Executive Accountability

Though its years of scandal and presidential impeachment are now behind it, South Korea still falls into the lower-middle ranks (rank 29) with regard to executive accountability. Its score on this measure represents an improvement of 0.2 points relative to 2014.

The massive public protests that led to President Park’s impeachment revealed a high level of political information and interest among the public. However, many remain poorly informed about actual policy details. Traditional media provide superficial political coverage, propagating extreme partisan content as a means of securing subscribers and viewers.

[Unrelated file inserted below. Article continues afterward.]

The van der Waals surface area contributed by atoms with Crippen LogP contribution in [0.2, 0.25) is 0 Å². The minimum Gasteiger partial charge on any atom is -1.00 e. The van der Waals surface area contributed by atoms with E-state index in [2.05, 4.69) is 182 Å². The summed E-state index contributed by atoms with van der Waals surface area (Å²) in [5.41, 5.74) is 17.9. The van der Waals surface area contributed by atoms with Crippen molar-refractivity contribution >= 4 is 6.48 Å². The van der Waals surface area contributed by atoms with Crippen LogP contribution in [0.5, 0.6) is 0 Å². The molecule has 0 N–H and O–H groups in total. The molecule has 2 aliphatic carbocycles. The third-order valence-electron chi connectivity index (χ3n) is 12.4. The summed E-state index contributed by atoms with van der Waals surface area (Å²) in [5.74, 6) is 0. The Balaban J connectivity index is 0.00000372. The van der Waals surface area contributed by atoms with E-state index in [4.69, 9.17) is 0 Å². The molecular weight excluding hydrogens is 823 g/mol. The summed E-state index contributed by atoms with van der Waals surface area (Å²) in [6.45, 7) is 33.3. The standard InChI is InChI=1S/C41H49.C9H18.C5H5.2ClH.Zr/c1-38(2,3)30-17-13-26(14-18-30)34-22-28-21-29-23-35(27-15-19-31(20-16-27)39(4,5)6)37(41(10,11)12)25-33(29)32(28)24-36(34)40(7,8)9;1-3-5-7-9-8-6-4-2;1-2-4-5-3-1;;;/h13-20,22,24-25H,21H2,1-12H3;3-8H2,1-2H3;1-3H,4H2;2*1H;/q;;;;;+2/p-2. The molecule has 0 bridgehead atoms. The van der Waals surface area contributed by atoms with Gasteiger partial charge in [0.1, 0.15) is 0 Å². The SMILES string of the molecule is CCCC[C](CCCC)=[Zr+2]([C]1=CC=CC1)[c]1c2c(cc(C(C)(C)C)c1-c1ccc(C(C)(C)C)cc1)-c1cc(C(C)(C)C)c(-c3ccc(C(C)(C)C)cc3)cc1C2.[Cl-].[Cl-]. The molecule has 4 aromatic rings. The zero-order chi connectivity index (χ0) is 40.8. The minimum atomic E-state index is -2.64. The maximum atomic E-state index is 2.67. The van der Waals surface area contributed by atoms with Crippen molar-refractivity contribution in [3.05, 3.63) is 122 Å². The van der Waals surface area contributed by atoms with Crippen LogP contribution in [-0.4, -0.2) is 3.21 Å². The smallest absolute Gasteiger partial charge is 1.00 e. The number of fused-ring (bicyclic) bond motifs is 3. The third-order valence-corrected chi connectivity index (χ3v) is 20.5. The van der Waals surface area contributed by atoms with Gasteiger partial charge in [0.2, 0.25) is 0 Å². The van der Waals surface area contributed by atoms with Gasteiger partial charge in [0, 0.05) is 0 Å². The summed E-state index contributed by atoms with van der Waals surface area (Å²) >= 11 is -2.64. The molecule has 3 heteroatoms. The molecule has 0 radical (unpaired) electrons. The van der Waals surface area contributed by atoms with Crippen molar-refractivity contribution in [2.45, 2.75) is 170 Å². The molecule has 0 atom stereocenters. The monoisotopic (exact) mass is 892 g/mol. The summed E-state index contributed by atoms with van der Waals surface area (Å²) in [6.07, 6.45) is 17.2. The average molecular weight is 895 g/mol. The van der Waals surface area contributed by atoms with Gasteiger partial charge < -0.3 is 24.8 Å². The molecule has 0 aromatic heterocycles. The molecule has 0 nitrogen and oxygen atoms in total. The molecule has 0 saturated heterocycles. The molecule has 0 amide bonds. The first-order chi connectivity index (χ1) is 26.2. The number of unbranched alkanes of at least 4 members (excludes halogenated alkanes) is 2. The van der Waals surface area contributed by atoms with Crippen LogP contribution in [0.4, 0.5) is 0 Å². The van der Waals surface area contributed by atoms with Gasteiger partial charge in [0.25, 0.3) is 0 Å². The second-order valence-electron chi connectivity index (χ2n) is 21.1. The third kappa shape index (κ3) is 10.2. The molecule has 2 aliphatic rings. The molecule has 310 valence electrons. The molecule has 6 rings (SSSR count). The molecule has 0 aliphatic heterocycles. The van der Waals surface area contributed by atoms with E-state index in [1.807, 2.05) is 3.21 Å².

Though often overburdened, parliamentarians have fairly large staffs and substantial oversight powers. Government institutions have become more cooperative in response to parliamentary requests. The audit office is accountable to the president. A civil-rights commission serves an ombuds role, and the Personal Information Protection Commission addresses personal-data policies.

Parties are typically organized in a top-down fashion, often led by a few powerful individuals. Both business and labor groups have had influence under the Moon administration. Civil society groups have provided a pool of experts for the Moon administration, though this has to some extent undermined their ability to criticize the government.